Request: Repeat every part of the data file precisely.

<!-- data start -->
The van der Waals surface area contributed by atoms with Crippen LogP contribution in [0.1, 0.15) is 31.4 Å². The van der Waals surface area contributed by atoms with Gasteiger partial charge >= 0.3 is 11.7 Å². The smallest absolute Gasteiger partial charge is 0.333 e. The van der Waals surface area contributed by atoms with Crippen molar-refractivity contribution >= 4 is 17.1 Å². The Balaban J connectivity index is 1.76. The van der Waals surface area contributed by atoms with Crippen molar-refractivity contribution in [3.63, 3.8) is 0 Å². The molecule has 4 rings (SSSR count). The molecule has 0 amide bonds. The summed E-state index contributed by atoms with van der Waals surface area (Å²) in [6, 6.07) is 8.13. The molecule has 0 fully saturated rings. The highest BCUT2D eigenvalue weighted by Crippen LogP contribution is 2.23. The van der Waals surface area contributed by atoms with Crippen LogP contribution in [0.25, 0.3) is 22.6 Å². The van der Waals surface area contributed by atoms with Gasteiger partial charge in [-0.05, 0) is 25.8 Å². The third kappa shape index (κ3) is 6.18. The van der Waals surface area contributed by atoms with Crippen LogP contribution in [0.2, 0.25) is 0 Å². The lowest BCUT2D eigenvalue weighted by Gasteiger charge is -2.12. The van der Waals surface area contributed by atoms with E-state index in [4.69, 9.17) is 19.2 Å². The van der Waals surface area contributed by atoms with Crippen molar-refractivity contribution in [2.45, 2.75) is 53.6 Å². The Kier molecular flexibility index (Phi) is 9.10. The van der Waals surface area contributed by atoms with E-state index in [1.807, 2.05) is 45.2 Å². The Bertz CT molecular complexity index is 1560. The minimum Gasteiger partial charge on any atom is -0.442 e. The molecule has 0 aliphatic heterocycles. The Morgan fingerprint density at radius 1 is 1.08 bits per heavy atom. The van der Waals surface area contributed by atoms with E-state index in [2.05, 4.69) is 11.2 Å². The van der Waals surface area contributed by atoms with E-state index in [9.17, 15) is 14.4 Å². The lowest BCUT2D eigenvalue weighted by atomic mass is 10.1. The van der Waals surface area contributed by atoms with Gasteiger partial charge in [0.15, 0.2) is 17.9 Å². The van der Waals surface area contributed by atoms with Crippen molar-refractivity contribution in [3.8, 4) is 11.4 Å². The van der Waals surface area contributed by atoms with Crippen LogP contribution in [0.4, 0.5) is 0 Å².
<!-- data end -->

The van der Waals surface area contributed by atoms with Crippen LogP contribution in [0.1, 0.15) is 31.4 Å². The van der Waals surface area contributed by atoms with Gasteiger partial charge >= 0.3 is 11.7 Å². The smallest absolute Gasteiger partial charge is 0.333 e. The van der Waals surface area contributed by atoms with Crippen molar-refractivity contribution >= 4 is 17.1 Å². The Balaban J connectivity index is 1.76. The van der Waals surface area contributed by atoms with Crippen molar-refractivity contribution in [3.63, 3.8) is 0 Å². The molecule has 4 rings (SSSR count). The molecule has 0 amide bonds. The summed E-state index contributed by atoms with van der Waals surface area (Å²) in [6, 6.07) is 8.13. The molecule has 0 fully saturated rings. The highest BCUT2D eigenvalue weighted by Crippen LogP contribution is 2.23. The van der Waals surface area contributed by atoms with Crippen LogP contribution in [0.25, 0.3) is 22.6 Å². The van der Waals surface area contributed by atoms with Gasteiger partial charge in [-0.05, 0) is 25.8 Å². The third kappa shape index (κ3) is 6.18. The van der Waals surface area contributed by atoms with Crippen LogP contribution in [0.2, 0.25) is 0 Å². The lowest BCUT2D eigenvalue weighted by Gasteiger charge is -2.12. The van der Waals surface area contributed by atoms with E-state index in [4.69, 9.17) is 19.2 Å². The van der Waals surface area contributed by atoms with Crippen molar-refractivity contribution in [2.45, 2.75) is 53.6 Å². The Kier molecular flexibility index (Phi) is 9.10. The van der Waals surface area contributed by atoms with E-state index in [1.807, 2.05) is 45.2 Å². The Bertz CT molecular complexity index is 1560. The minimum Gasteiger partial charge on any atom is -0.442 e. The molecule has 0 aliphatic heterocycles. The Morgan fingerprint density at radius 1 is 1.08 bits per heavy atom. The van der Waals surface area contributed by atoms with E-state index in [2.05, 4.69) is 11.2 Å². The van der Waals surface area contributed by atoms with E-state index in [9.17, 15) is 14.4 Å². The lowest BCUT2D eigenvalue weighted by atomic mass is 10.1. The van der Waals surface area contributed by atoms with Gasteiger partial charge in [0.15, 0.2) is 17.9 Å². The van der Waals surface area contributed by atoms with Crippen molar-refractivity contribution in [3.8, 4) is 11.4 Å². The van der Waals surface area contributed by atoms with Crippen LogP contribution in [0.4, 0.5) is 0 Å².